Minneapolis Mayor Sharon Sayles Belton has done what she originally came into office to do. During the past eight years, Minneapolis shed its dubious “Murderapolis” nickname and the crime rate sits at its lowest level in decades. Now, however, a new slate of problems – just as pressing as the crime rate – face the city. R.T. Rybak’s experience and understanding of community development issues make him the better candidate for mayor of a city in the midst of a housing crisis.
Though not the only problem facing Minneapolis, the city’s affordable housing shortage carries greater social and economic impact than any other current problem. Living-wage jobs, economic prosperity, crime and a myriad of other dilemmas are tied to something as simple as having a place to call home. Rybak’s approach to affordable housing is not only the most comprehensive, it also promises to attack the problem aggressively and quickly.
For instance, he committed to spend the $16 million Neighborhood Revitalization Program affordable housing fund during his first year in office. Though risky, his experience as former Downtown Council development director lends credibility to his ability to spend the money appropriately. Also, spending the $16 million next year – as opposed to the current plan of $4 million per year during the next four years – will have immediate effects on a problem that, for many, needed an immediate solution years ago.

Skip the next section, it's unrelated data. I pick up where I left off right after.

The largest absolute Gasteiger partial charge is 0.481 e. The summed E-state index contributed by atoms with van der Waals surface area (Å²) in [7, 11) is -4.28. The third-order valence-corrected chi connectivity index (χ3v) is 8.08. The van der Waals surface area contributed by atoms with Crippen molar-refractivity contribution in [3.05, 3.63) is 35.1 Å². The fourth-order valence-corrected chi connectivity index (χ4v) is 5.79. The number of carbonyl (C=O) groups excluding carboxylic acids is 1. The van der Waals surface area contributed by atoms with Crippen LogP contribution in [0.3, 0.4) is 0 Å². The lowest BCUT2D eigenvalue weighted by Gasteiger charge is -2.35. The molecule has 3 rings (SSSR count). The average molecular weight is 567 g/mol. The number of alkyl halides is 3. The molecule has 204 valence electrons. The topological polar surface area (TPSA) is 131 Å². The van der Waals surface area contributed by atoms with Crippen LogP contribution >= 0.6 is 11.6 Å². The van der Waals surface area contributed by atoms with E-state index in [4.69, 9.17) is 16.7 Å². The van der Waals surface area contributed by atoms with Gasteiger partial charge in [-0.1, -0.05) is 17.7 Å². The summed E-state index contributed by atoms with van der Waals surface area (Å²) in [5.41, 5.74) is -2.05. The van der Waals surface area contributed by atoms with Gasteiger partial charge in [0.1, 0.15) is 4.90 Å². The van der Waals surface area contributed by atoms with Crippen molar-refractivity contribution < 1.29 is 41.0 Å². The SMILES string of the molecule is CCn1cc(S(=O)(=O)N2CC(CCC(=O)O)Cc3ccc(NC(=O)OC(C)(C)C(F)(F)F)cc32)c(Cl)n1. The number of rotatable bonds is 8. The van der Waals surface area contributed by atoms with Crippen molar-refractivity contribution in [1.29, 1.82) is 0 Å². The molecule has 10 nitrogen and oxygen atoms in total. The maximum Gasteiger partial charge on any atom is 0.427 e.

To facilitate the reprioritization of affordable housing development, Rybak has voiced his intention to almost entirely reorganize the way city government approaches the issue. One person appointed by Rybak will coordinate housing funding and development through not only government involvement, but private sector initiatives as well. This community-based and partly privately-funded approach seems better suited to a truly comprehensive solution.
While involving the city more in providing a basic human need, Rybak intends to limit city government’s tinkering with downtown Minneapolis’ economic structure. The $62 million subsidy to Target for a new downtown store, as reported this summer in the Star Tribune, illustrates City Hall’s policy of sometimes trying to force an artificial economy into a natural one. At best, the benefits of such a policy are short-lived. At worst, the benefits are never realized at all. In Minneapolis’ case, it has led to the demise of many small businesses in favor of larger corporations. Rybak’s intention to let downtown’s economy normalize naturally, while enforcing past city planning initiatives, will foster the growth of more small shops in the area, giving Minneapolis a distinct downtown.
The city is different than it was eight years ago. R.T. Rybak is the most qualified candidate to lead today’s Minneapolis.